History 101.003

Fall 2007
Section: 
Instructor (text): 
Ussishkin
Location: 
104 Dwinelle
Day & Time: 
TuTh 11-12:30
CCN: 
Units: 
Units
Daniel Ussishkin has completed his PhD at UC Berkeley. His teaching and research interests include British and European history, war and society, gender and masculinity, history of science and medicine, and social theory and historiography. He has taught several courses at UC Berkeley at all undergraduate level.

";When a man is tired of London,"; Boswell told Dr. Johnson in 1777, ";he is tired of life."; Boswell was only one of the many who were attracted by the opportunities offered by the modern city, and the French philosopher Voltaire was only one of the many who envied London as the site of the rise of commercial culture and civil society. London represented something more than merely a place. It was one of the largest metropolitan areas in the world, and the political, financial, and cultural capital of the British Empire and of global markets. It was regarded as a source of pleasure, as a serious threat, and usually as a little bit of both. Whereas some saw London as affording opportunities for sociability, pleasure, anonymity, or an escape from the constraints of home, others saw vice, degeneration, decay, and collapse of the social fabric. While some were allured by its increasingly cosmopolitan or multi-cultural nature, others saw it as a threat to what they regarded as the fundamental aspects of Britishness. For better or worse, modern meant urban, and urban meant London.

This seminar invites students to write original research papers on London as a lived and imagined place. We will begin by reading select articles that cover the period that spans the Great Stench of 1858, when Houses of Parliament were covered with blankets to eliminate the odors that emanated from the Thames and signaled a serious public health crisis, and the construction of the Millennium Dome as an attempt to signal a new turn in the history of both London and Britain (students who wish to write on earlier periods are most welcome to do so). These readings will help us to discuss methodological and historiographical questions: How to write a history of a 'place'? How did historians respond to the 'spatial turn' in cultural studies? What is the relation between the City and the modern experience? What can studying London tell us about other capital cities or other British cities? We will read about diverse topics such as high art, shopping, mass culture, Jack the Ripper, sexuality and its policing, public health, imperial culture, maps, riots, festivals, and slums. The readings will specifically address the tensions between the 'democratic' nature of city life and the continuously reconstituted boundaries of exclusion and division along lines of ethnicity, class, gender, and sexuality.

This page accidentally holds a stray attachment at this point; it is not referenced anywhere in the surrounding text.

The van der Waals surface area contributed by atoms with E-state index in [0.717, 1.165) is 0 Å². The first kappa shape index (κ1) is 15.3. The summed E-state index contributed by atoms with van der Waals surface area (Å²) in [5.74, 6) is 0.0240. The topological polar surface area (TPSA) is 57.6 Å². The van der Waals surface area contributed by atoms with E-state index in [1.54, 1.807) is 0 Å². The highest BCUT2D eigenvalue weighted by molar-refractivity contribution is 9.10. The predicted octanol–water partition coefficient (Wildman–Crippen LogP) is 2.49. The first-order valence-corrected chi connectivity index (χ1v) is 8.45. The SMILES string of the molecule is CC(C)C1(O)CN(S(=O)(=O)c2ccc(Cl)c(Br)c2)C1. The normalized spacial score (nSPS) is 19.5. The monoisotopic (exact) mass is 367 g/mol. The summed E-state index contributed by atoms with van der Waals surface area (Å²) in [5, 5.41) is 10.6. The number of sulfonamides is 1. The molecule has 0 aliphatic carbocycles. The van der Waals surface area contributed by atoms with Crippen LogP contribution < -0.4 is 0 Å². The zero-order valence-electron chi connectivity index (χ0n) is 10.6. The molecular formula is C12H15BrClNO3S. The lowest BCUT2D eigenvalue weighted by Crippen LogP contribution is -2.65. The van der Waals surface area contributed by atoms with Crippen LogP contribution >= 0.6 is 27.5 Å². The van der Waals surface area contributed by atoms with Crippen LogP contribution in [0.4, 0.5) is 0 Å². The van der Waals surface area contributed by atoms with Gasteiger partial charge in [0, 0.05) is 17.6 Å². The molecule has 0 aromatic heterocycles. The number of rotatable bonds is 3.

An early identification of a paper topic is key to writing a successful paper. Possibilities are numerous, and so are the available primary sources: newspapers, journals, guide books, memoirs, catalogues, government papers, film, novels, sociological and anthropological literature, paintings... Students are encouraged to familiarize themselves with the broad outlines of Londonâ€_Äôs history and geography prior to class (glancing at a guidebook in your local bookstore is a good place to start; it is also really fun).

Course structure: After three weeks of reading secondary sources we will meet every other week to listen to progress reports and discuss the papers with the group in a collegial spirit. First draft is due in November; final draft in December. Grade is based on two drafts and active class participation.

For questions, please do not hesitate to contact the instructor at ussishkin@berkeley.edu.